Tags » Georgia O'Keeffe

Ship of Myself

What do Buddhism and open relationships have in common?

Ah, but that’s too easy…

If loving open is a practice in non-attachment, what part of love do I get to keep? 424 more words

Lesbian

Painting Lake George

In a Georgia state of mind, enjoying the lake and the wonderful subject matter! This is a watercolor from yesterday.

Art

Climbed a nice hill overlooking the lake and found this wonderful view that reminds me of a place in Italy on lake Garda, called Malcesine.

Art

Abstraction

Georgia O’Keeffe Series 1-No 1, 1918 Amon Carter Museum

Ever since I started working with you, all words seem like too much. I want to pare back until I find the essence. 36 more words

Reflections

--- will affect me like music

“Tell me what you think Art is” — Image by kenne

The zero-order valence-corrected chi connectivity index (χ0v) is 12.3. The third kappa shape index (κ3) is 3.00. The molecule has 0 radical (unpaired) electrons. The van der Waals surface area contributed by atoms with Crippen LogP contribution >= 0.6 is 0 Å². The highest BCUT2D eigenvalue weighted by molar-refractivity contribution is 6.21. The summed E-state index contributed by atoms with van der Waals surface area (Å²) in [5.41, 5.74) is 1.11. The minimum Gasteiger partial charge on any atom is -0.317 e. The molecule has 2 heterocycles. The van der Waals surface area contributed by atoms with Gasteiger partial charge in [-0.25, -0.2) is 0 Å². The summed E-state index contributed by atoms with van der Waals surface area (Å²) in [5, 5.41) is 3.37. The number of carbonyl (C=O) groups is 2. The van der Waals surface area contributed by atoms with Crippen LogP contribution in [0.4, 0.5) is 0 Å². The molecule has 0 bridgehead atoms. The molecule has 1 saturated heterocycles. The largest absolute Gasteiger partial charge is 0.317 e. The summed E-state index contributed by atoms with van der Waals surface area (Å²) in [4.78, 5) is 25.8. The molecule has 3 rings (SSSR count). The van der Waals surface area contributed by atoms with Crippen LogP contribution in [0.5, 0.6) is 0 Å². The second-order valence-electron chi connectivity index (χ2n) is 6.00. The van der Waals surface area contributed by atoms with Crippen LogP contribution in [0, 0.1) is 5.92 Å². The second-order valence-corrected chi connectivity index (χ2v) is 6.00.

Tell me what you think Art is — of you can

— ask a lot of people — and see if anybody knows . 78 more words

Photography

From photography to drawing

I have taken some respectable photographs over the years, I have immersed myself in the scene and made a conscious effort to explore and experiment. I take fewer shots to get what I want and my equipment is as basic as it has ever been – film now with one filter. 230 more words

Landscape

Teaching on the Edge

(This is a highly abbreviated edition of a previously published page)

Once you start looking, the heartfelt criticisms of modern education are stunning. In a delightful letter written to Paul Strand from Texas in 1917, Georgia O’Keeffe told of an exhilarating risk she took in her search for authentic education: “I’ve talked in Faculty Meeting,” she wrote, “a rearing, snorting time – it was amazing to me – I just knocked everybody’s head against the wall and made hash – and told them what I thought of school teachers and their darned courses of study and raised a time generally — it was an event … I talked for conservation of thought- in the child and the student- education for the livingness of life rather than to get a certificate- That teachers are not living – they are primarily teachers … Art never seemed so worthwhile to me before” (Cowart & Hamilton, 1987, P. 2,069 more words

Philosophy